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Celebrating the Irish

St. Patrick’s Day was this week, and with so many local businesses still suffering from the pandemic, we thought this would be an excellent opportunity to highlight the delicious local Irish restaurants in the Portland area. Nearly a fifth of Maine’s population is Irish, primarily due to the influx of Irish immigrants who came here in the mid-1800s after Ireland’s infamous potato famine. The Irish immigrated here during a time of economic and social change in our country and played an integral part in shaping our state. Cheers to the Irish!

O’Reilly’s Cure, Scarborough

Patrick and Sue O’Reilly’s name could not be more Irish, but Sue is actually Korean American. She met her to-be husband while studying at New York University and afterward moved with Patrick to his hometown of Scarborough, Maine. After their years in New York, where the food options are practically endless, they felt as though Scarborough needed a new addition to its restaurant scene. Together they opened O’Reilly’s Cure, which celebrates both of their heritage by creating an eclectic menu offering American, Irish, and Korean fare.

Seeing bibimbap (aka Korean rice bowl) next to the Guinness beef stew on the menu illustrates how diverse the options are. Some of the favorites on the menu are the Irish bangers and mash, bao buns, and the cottage pie.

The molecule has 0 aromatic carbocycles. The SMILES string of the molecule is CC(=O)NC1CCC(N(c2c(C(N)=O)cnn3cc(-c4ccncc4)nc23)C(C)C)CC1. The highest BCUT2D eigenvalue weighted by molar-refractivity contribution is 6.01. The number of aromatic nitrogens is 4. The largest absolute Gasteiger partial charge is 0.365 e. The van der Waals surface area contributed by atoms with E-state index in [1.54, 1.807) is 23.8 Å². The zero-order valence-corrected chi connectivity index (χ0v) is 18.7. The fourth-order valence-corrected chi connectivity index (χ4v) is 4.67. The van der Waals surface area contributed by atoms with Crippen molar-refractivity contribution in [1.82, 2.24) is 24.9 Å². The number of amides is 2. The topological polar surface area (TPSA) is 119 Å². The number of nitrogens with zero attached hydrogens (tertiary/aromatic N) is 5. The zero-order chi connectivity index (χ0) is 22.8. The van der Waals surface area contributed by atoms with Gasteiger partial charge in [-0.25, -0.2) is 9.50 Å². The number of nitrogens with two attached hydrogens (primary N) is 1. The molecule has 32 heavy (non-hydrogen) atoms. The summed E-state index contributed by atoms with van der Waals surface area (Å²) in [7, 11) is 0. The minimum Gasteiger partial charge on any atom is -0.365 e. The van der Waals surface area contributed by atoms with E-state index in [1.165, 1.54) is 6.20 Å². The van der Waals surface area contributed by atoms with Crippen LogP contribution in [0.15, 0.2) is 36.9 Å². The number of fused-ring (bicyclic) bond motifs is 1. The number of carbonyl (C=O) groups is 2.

Liam Maguire’s Irish Pub, Falmouth

This Irish pub is owned by Liam and Deborah Maguire and has been a staple of their Falmouth community since 1994. Liam is a professional entertainer and has traveled all over Europe, Canada, and the United States. Before COVID, this restaurant’s stage played host to many live music events. Due to state mandates, these events have been paused, but Liam and Deborah are eager to welcome local musicians back to the limelight once it is safe to do so.

The menu at Liam Maguire’s features many classic dishes with a uniquely Irish spin to them. Their egg rolls are stuffed with corned beef, swiss cheese, and sauerkraut, and their poutine is topped with Gaelic sauce instead of the traditional beef gravy. The Dublin burger is piled high with Irish bacon. If you’re wondering what Irish bacon is, it’s a thick cut of meat from the back of the pig, which is generally much tastier and fattier.

Bull Feeny’s, Portland

Bull Feeney’s is the pinnacle of everything Irish in Portland. John A. Feeney was born in Galway, Ireland, and immigrated to Portland in 1878. After initially opening a grocery store, Feeney then opened a series of saloons. Irish immigrants would gather in these saloons, and Feeney would spend his time helping them settle into America, find jobs, and register as citizens. His son, John M. Feeney, earned himself the nickname “Bull” while playing football in college and later went on to gain fame in Hollywood. Giving us the current name, Bull Feeney’s.

The brick walls, coupled with the stone floors and vintage decor, will make you feel as though you are dining on the Emerald Green Isle. They serve brunch, lunch, and dinner, and they have a wide variety of beer and whiskey. Some of the more notable dishes on their menu are the corned beef benedict, Irish nachos, and their lobster dishes.

-Written by Stacy Oswald & Photo by Cole Keister